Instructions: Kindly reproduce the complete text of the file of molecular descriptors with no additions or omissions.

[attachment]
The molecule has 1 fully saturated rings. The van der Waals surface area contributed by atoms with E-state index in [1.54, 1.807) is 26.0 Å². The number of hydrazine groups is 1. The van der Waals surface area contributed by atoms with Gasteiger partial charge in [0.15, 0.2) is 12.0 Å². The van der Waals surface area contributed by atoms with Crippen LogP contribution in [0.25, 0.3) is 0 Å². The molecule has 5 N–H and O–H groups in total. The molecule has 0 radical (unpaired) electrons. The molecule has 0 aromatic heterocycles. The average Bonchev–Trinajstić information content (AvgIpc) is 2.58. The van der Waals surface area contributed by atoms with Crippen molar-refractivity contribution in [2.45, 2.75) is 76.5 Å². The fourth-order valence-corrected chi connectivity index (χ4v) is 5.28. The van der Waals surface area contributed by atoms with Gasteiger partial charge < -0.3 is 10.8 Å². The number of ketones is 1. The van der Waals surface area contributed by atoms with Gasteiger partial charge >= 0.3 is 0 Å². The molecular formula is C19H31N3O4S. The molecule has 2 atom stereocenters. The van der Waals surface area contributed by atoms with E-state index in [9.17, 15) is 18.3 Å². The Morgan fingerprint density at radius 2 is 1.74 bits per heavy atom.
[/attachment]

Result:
The molecule has 1 fully saturated rings. The van der Waals surface area contributed by atoms with E-state index in [1.54, 1.807) is 26.0 Å². The number of hydrazine groups is 1. The van der Waals surface area contributed by atoms with Gasteiger partial charge in [0.15, 0.2) is 12.0 Å². The van der Waals surface area contributed by atoms with Crippen LogP contribution in [0.25, 0.3) is 0 Å². The molecule has 5 N–H and O–H groups in total. The molecule has 0 radical (unpaired) electrons. The molecule has 0 aromatic heterocycles. The average Bonchev–Trinajstić information content (AvgIpc) is 2.58. The van der Waals surface area contributed by atoms with Crippen molar-refractivity contribution in [2.45, 2.75) is 76.5 Å². The fourth-order valence-corrected chi connectivity index (χ4v) is 5.28. The van der Waals surface area contributed by atoms with Gasteiger partial charge < -0.3 is 10.8 Å². The number of ketones is 1. The van der Waals surface area contributed by atoms with Gasteiger partial charge >= 0.3 is 0 Å². The molecular formula is C19H31N3O4S. The molecule has 2 atom stereocenters. The van der Waals surface area contributed by atoms with E-state index in [9.17, 15) is 18.3 Å². The Morgan fingerprint density at radius 2 is 1.74 bits per heavy atom.